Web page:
Protecting Indigenous Peoples' Privacy From "Eyes In The Sky" Protecting indigenous peoples' Privacy. from "Eyes in the Sky" Wayne Madsen. Lead Scientist. Computer Sciences Corporation. Integrated Systems Division. Falls Church, Virginia. Abstract Hawaii Nation (United States) hmong People (Laos) Homeland Mission for South Moluccas (Indonesia http://www.spatial.maine.edu/tempe/madsen.html
Extractions: Falls Church, Virginia Abstract 1. Introduction In his famous dissenting opinion in Olmstead v. U.S., 277 U.S. 438 (1928) , Justice Louis Brandeis called the right to be let alone "the most comprehensive of rights and the right most cherished by civilized men." Justice Brandeis's ruling could just as easily apply to the right of indigenous peoples to be let alone from intrusive central government "development" and surveillance programs. The increasing use of satellites to survey lands and oceans for natural resources comes at the expense of many indigenous peoples to freely conduct various activities on their ancestral lands. Many indigenous tribes maintain a certain kinship with the territory upon which they live. This kinship runs deep and in some cases has an important religious significance for the people concerned. 2. Geographic Information Systems (GISs) and Indigenous Lands Indian leaders contend that those who operate GISs must be sensitive to the traditions surrounding their lands. Many Indian tribes feel that certain data must remain private and not be released to the general public. Data security and privacy controls therefore become problematic. Tribal officials such as the Colville Confederacy leadership feel that certain data cannot be treated as regular data. Information on hunting and gathering areas has a spiritual significance for the Indians that is perhaps unappreciated by statisticians in cold, gray and distant computer rooms (Marchand and Winchell, 1994, 51).
FWDP -- European And Asian Documents by the Montagnard/Dega International Human Rights Committee, presented to the UN Workshop on the Rights of indigenous peoples 1993. hmong.TXT Statement of the http://www.cwis.org/eurasia.html
Extractions: European and Asian Documents AINU.TXT - A Statement of Opinion Regarding the Partial Revision of ILO Convention No. 107 by The Ainu Association of Hokkaido CORDILL.TXT - In Defense of Our Land Statement from the Kalinga-Bontoc Peacepact Holders' Association July 5, 1984 CORDINFO.TXT - Info and Fact Sheet on The Cordillera Peoples' Alliance - Nations' organization in the Philippines CORDSIEG.TXT CPA-STAT.TXT - Ensure the Victory of Genuine Autonomy Statement of the Cordillera People's Alliance DEGA.TXT - Human Rights Violations - The People of the Dega Republic by the Montagnard/Dega International Human Rights Committee, presented to the UN Workshop on the Rights of Indigenous Peoples 1993 HMONG.TXT - Statement of the Hmong Nation before the 11th Session of the UNWGIP, July 19-31, 1993 IBALOI.TXT - Report by a Member of the Ibaloi People of the Philippines to the Working Group on Indigenous Populations, 1984 INDBANG2.TXT
Indigenous Reference Site Where indigenous peoples Live. Source The Health of indigenous peoples Kayapo (Southern) Taiwan Aborigines. hmong. 28. Australia and http://www.ukans.edu/~insp/referencesite.html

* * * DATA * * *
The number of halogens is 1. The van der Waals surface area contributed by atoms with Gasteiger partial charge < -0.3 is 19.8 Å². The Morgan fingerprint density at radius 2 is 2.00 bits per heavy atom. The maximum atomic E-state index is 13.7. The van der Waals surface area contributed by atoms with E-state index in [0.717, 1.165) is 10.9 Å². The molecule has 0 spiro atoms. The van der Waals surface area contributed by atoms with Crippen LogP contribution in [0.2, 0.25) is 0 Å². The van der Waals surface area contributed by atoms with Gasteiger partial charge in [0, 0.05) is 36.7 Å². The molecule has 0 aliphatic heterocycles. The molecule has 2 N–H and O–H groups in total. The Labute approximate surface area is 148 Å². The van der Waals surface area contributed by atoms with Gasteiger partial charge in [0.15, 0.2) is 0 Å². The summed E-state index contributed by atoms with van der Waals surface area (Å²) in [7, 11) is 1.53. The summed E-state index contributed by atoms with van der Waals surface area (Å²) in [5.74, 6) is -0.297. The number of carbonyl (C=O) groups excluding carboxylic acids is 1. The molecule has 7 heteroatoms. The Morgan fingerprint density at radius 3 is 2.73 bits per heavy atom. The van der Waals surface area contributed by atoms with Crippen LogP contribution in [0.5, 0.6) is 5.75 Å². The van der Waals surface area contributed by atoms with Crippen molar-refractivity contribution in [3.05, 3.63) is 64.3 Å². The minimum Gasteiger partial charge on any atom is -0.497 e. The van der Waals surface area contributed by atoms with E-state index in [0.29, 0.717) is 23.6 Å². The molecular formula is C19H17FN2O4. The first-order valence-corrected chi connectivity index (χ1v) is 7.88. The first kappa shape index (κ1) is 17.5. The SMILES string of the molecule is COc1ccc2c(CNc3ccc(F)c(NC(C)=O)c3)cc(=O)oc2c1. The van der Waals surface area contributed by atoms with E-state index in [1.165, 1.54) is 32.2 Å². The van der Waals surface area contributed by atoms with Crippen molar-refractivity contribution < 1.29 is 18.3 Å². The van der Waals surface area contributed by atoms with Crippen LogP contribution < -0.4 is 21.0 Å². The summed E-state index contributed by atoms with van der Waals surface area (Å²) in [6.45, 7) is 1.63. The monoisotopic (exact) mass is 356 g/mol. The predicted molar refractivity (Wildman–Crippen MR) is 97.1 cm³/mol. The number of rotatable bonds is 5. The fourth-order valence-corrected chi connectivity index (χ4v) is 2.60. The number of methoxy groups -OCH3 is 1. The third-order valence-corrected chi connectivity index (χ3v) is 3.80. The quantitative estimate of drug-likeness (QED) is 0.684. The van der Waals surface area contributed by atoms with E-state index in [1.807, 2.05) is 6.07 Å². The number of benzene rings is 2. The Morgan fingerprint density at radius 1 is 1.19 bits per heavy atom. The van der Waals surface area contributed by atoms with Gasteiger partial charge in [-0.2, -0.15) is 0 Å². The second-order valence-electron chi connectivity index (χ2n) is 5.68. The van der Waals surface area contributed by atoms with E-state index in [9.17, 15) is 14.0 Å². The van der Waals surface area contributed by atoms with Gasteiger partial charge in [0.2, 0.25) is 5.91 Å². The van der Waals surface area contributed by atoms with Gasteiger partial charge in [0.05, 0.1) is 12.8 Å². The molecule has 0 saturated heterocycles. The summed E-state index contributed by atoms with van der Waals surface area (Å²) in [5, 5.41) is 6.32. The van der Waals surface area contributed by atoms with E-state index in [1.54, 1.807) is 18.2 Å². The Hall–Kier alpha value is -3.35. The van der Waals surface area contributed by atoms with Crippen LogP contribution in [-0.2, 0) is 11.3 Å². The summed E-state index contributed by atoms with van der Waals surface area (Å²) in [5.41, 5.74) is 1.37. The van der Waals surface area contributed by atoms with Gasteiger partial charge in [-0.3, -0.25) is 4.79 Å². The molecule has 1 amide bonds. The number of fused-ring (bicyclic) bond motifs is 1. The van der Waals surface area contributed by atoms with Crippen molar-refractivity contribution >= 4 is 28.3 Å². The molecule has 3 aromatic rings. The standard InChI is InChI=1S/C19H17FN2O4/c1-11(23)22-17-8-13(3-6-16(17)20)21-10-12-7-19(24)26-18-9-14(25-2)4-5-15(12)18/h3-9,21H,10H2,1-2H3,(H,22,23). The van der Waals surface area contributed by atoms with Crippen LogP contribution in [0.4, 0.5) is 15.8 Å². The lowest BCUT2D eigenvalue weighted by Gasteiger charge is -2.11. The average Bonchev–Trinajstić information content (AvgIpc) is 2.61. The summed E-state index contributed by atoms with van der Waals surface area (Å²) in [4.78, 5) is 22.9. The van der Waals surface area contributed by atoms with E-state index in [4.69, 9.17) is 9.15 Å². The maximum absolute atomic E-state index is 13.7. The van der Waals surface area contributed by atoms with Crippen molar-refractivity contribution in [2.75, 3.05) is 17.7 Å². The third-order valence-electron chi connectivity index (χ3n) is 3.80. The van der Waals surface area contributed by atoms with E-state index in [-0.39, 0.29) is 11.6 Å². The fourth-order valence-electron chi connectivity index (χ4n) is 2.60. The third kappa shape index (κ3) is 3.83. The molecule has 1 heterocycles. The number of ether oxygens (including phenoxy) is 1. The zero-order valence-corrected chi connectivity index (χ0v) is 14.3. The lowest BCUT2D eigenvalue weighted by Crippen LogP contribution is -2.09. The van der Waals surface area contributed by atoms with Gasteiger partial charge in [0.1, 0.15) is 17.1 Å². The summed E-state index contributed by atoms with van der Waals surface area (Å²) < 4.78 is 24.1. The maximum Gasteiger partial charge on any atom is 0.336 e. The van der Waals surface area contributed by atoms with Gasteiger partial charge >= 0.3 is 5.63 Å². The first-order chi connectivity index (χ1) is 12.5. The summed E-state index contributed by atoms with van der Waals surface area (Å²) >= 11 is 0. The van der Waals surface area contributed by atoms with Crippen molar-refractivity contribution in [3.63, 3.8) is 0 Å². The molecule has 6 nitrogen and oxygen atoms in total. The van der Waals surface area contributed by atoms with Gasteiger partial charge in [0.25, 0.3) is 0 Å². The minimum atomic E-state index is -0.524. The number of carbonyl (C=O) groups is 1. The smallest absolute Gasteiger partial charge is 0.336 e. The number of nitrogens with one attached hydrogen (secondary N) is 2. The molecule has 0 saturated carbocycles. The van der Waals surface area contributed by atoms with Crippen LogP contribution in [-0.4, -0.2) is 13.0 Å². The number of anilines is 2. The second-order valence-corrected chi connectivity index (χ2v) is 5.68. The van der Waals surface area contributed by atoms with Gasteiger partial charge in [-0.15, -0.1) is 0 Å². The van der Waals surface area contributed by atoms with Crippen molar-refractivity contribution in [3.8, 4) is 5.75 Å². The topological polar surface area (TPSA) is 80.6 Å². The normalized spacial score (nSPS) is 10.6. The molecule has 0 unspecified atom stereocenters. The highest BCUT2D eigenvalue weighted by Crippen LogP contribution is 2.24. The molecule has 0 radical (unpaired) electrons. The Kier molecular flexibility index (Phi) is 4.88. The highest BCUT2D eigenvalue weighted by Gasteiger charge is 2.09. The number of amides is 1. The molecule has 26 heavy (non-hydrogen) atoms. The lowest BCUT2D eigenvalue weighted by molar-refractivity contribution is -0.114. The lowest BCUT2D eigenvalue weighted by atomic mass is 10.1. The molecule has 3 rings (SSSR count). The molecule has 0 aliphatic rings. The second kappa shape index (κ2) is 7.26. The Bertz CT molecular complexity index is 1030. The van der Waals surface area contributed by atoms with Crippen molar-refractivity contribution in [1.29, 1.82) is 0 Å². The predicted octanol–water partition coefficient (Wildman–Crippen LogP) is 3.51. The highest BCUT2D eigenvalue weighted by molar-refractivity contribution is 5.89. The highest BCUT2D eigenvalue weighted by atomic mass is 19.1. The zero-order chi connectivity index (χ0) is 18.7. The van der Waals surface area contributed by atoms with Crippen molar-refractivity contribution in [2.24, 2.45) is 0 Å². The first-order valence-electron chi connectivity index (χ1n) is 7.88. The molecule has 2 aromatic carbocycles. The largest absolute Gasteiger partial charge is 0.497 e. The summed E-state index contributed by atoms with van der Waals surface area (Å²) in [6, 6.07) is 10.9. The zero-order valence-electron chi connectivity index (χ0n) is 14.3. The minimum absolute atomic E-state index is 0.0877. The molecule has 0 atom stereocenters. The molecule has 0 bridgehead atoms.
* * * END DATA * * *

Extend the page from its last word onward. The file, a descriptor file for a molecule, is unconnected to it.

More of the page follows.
Extractions: 1. Artic 8.Great Basin 12.Circum-Caribbean 14.Mato Grosso ASIA 21.Chittagong Hill 26. Kalahari Desert Aleut Shoshone Akawaio Borbora 19. North and Tract Peoples San Chipewyan Ute Bari (Motilones) Botocudo Central Asia Chakma Inuit Choquie Ge (Central) Ainu Marma 27. Ituri Forest Saami 9. Southwest Guajiro Guato Hui Tripura Efe Apache Karina Kaduveo Manchu Lese 2. Sub-Arctic Dine (Hopi) Kogi Kaingang Miao 22. South East Asia Mbuti Cree Navajo Otomac Karaja Mongolian Chin Dene Zuni Paez Kayapo (Southern) Taiwan Aborigines Hmong 28. Australia and Naskapi Yarawato Tupi Tibetan Kachin the Pacific Ojibwa 10. Pacific NW Coast Yukpa Uighur Karen Aboriginals Bella Coola 15. Gran Chaco Yi Kedang Arapesh North America Chinook South America Ache Zhuang Lisu Asmat 3. Eastern
Hmong International Human Rights Watch indigenous peoples and their right to development, including the right to participate in development affecting them , I would like to point out that the hmong http://www.hmongihrw.org/unip2001.htm
Extractions: Geneva, Switzerland Dear Chairperson, A recent example of the continuing Hmong refugee saga are the 40 Hmong families which were arrested by LPDR authorities at Tha Din Daeng village, Vientiane on September 16, 2000. They had fled from Saysomboun Special Zone because of the danger there. Boun Her Thao, a high level LPDR army officer working in Vientiane, had tried to intervene on their behalf but was later arrested and killed (October 26, 2000) by the Lao government because of his opposition to the way the Hmong were being treated. Another recent case occurred March 2, 2001, when Chao Yang and 8 other villagers were arrested at Tia Bla refugee camp near Muang Cha, Saysomboun Special Zone after refusing to be used as bait to lure the Chao Fa down from the mountains. LPDR soldiers shot and killed Chao's son in front of all the villagers to set an example for those Hmong who defy their authority. Chao Yang and 8 other villagers were then taken away never to be seen again. One villager, Moua Zeb, was able to escape to Thailand, where he is still in hiding waiting for UN protection and a country which will grant him political asylum.
Extractions: The main subject of the 19th Session of the U.N. Working Group today is "Indigenous Peoples and Their Right to Development." This is an important subject for the more than 12 million Hmong people in Laos, China, Vietnam, Burma, Thailand and other countries, and the more than 300 million indigenous peoples on the global level, because they need economic, social, cultural, education, political development, human rights, and peace. Many thousands of those people have and are dying of starvation, disease, oppression, genocide, human rights violations and ethnic cleansing warfare. Many thousands of Hmong people in Laos and other indigenous peoples on the global level are crying out for survival, peace, human rights, freedom and democracy.